Due to the impact Covid-19 is having on operations across the UK we have had to reduce our phoneline opening hours.

Our phonelines are open on Monday, Wednesday and Friday between 10 am and 4 pm.

The contact us service is also available for answers to common questions and we will aim to respond to these enquiries as quickly as possible.

If you have a question about your gambling, or the gambling of someone close to you, our FAQs from gambling consumers during lockdown may provide valuable information. Our what we do page also provides an overview of the types of queries we are able to help consumers with in the first instance.

The National Gambling Helpline is also available 24 hours a day, seven days a week through GamCare. It is there to support those suffering from gambling problems or those concerned about the affect gambling is having on people close to them. You can call them free on 0808 8020 133, or visit gamcare.org.uk.

If you are a gambling operator please read our Frequently Asked Questions for gambling businesses.
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Information gambling businesses should give you

Gambling businesses must provide you with certain information as a condition of their gambling licence. This information helps you to decide which businesses you wish to gamble with, and what the risks of gambling are.

Licensed status

Every online gambling business that we license must display a notice that they are licensed by us, and a link to our website, on every screen from which you can gamble with them.

Terms and conditions

Gambling businesses must make sure that any terms and conditions they use are not unfair and must be made available to you in plain and simple language. They must also let you know in advance if they make any significant changes to their terms and conditions.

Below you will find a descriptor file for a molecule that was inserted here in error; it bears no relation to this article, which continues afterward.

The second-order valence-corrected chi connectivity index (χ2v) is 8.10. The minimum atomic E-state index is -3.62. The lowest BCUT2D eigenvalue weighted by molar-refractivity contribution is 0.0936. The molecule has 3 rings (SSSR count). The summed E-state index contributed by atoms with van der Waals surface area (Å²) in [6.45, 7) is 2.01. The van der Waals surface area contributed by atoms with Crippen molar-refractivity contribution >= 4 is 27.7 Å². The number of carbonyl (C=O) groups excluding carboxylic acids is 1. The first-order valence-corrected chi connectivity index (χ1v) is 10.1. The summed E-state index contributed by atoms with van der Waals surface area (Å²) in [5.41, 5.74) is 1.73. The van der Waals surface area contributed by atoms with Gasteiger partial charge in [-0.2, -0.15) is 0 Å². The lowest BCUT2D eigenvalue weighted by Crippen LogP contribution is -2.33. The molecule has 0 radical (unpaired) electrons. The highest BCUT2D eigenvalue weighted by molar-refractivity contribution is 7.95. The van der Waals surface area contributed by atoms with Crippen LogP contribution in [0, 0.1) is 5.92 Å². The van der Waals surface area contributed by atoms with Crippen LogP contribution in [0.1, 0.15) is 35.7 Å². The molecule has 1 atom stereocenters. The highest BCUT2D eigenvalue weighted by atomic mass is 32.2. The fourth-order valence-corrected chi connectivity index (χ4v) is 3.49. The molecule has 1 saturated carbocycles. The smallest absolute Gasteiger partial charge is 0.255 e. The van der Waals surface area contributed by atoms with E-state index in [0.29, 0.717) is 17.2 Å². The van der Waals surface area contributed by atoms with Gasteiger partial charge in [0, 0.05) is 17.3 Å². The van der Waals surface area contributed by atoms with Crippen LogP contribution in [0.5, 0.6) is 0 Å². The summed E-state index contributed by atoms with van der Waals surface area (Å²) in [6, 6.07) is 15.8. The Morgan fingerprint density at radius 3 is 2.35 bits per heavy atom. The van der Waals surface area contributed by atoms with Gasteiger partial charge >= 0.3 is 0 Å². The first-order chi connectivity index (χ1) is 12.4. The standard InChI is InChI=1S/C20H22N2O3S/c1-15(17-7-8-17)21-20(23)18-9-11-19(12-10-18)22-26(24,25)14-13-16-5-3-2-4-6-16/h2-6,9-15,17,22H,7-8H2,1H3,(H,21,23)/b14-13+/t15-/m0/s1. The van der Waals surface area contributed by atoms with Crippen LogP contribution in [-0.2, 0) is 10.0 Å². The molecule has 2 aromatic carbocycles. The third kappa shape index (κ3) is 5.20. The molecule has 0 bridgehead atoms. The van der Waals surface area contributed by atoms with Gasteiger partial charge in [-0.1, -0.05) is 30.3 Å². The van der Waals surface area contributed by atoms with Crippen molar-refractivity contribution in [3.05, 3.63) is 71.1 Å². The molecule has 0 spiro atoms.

Gambling safely

Gambling businesses must make information available on how to gamble safely and how to find information or support for problem gambling.

Game rules

Gambling businesses must provide the rules of any games they offer. Different types of businesses may also need to provide players’ guides to their games. For example, a casino must offer a player’s guide to the house edge, while an online gambling business must provide a player’s guide to each gambling product (bet, game or lottery) that they offer.

Your account

Online gambling businesses must provide specific information about your account, transactions that you can make, rules, game descriptions and the likelihood of winning. They must make clear any consequences of an interruption to play. They must also show the time that you have spent gambling and provide the opportunity for you to set limits on the amounts you deposit or spend, or to request a ‘reality check’ (that is, a brief interruption to your game play).

Offers and promotions

A gambling business must provide information about any offers or promotions they offer, including any limitations (for example, whether an offer is time-limited), and any commitments you might have to make to take advantage of an offer (for example, whether you must spend a certain amount of your own money in order to receive a free bet). The information should generally be contained within the advert for the offer. If there is not enough space within the advert, you must be clearly directed to the full information.

Protection of customer funds

Any gambling business who hold customer funds (that is, funds to the credit of customers) must set out in their terms and conditions information about whether and how the funds are protected in the event that the business becomes insolvent.

Complaints and disputes

Gambling businesses must have fair, open and transparent complaints policies and procedures.  They must also have arrangements in place for you to refer a complaint to an alternative dispute resolution (ADR) provider if they cannot resolve it within eight weeks of receiving it (or sooner if you reach the end of their complaints procedure before eight weeks is up). In most cases, the gambling business should give you a letter to confirm that you can take your case to an ADR provider, and the process must be free of charge to you.

You must have first raised your complaint with the gambling business to be able to take it to an ADR provider.

You can find out more about what a gambling business should do to manage your complaint in our guidance for gambling businesses. You can also read about what an ADR provider should do in our standards and guidance for ADR providers.